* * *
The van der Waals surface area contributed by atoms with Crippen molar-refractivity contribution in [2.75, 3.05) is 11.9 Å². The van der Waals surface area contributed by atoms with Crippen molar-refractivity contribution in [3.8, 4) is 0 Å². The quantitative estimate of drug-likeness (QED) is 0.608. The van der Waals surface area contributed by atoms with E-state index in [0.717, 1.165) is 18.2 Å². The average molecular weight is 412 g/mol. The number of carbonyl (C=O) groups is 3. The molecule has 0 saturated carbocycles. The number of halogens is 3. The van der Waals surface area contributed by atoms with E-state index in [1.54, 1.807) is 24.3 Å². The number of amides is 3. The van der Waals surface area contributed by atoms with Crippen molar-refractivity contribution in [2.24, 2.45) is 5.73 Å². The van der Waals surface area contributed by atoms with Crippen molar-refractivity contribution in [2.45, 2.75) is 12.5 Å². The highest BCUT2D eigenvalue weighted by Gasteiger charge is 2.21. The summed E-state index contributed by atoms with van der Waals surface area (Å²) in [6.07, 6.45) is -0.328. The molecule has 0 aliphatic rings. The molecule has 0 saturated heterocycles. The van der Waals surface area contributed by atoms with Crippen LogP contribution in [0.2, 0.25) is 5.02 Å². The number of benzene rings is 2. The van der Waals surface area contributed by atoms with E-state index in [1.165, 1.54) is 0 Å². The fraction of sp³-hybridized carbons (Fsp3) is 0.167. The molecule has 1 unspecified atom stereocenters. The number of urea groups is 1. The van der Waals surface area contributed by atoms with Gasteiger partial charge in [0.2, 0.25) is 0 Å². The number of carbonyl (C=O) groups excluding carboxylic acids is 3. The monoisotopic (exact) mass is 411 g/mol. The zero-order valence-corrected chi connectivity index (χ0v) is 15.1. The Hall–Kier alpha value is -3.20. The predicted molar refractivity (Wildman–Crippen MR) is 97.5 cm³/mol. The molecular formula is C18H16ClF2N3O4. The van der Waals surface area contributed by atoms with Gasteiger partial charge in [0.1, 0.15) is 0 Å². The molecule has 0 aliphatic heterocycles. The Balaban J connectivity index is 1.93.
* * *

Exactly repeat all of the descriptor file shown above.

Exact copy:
The van der Waals surface area contributed by atoms with Crippen molar-refractivity contribution in [2.75, 3.05) is 11.9 Å². The van der Waals surface area contributed by atoms with Crippen molar-refractivity contribution in [3.8, 4) is 0 Å². The quantitative estimate of drug-likeness (QED) is 0.608. The van der Waals surface area contributed by atoms with E-state index in [0.717, 1.165) is 18.2 Å². The average molecular weight is 412 g/mol. The number of carbonyl (C=O) groups is 3. The molecule has 0 saturated carbocycles. The number of halogens is 3. The van der Waals surface area contributed by atoms with E-state index in [1.54, 1.807) is 24.3 Å². The number of amides is 3. The van der Waals surface area contributed by atoms with Crippen molar-refractivity contribution in [2.24, 2.45) is 5.73 Å². The van der Waals surface area contributed by atoms with Crippen molar-refractivity contribution in [2.45, 2.75) is 12.5 Å². The highest BCUT2D eigenvalue weighted by Gasteiger charge is 2.21. The summed E-state index contributed by atoms with van der Waals surface area (Å²) in [6.07, 6.45) is -0.328. The molecule has 0 aliphatic rings. The molecule has 0 saturated heterocycles. The van der Waals surface area contributed by atoms with Crippen LogP contribution in [0.2, 0.25) is 5.02 Å². The number of benzene rings is 2. The van der Waals surface area contributed by atoms with E-state index in [1.165, 1.54) is 0 Å². The fraction of sp³-hybridized carbons (Fsp3) is 0.167. The molecule has 1 unspecified atom stereocenters. The number of urea groups is 1. The van der Waals surface area contributed by atoms with Gasteiger partial charge in [0.2, 0.25) is 0 Å². The number of carbonyl (C=O) groups excluding carboxylic acids is 3. The monoisotopic (exact) mass is 411 g/mol. The zero-order valence-corrected chi connectivity index (χ0v) is 15.1. The Hall–Kier alpha value is -3.20. The predicted molar refractivity (Wildman–Crippen MR) is 97.5 cm³/mol. The molecular formula is C18H16ClF2N3O4. The van der Waals surface area contributed by atoms with Gasteiger partial charge in [0.1, 0.15) is 0 Å². The molecule has 0 aliphatic heterocycles. The Balaban J connectivity index is 1.93.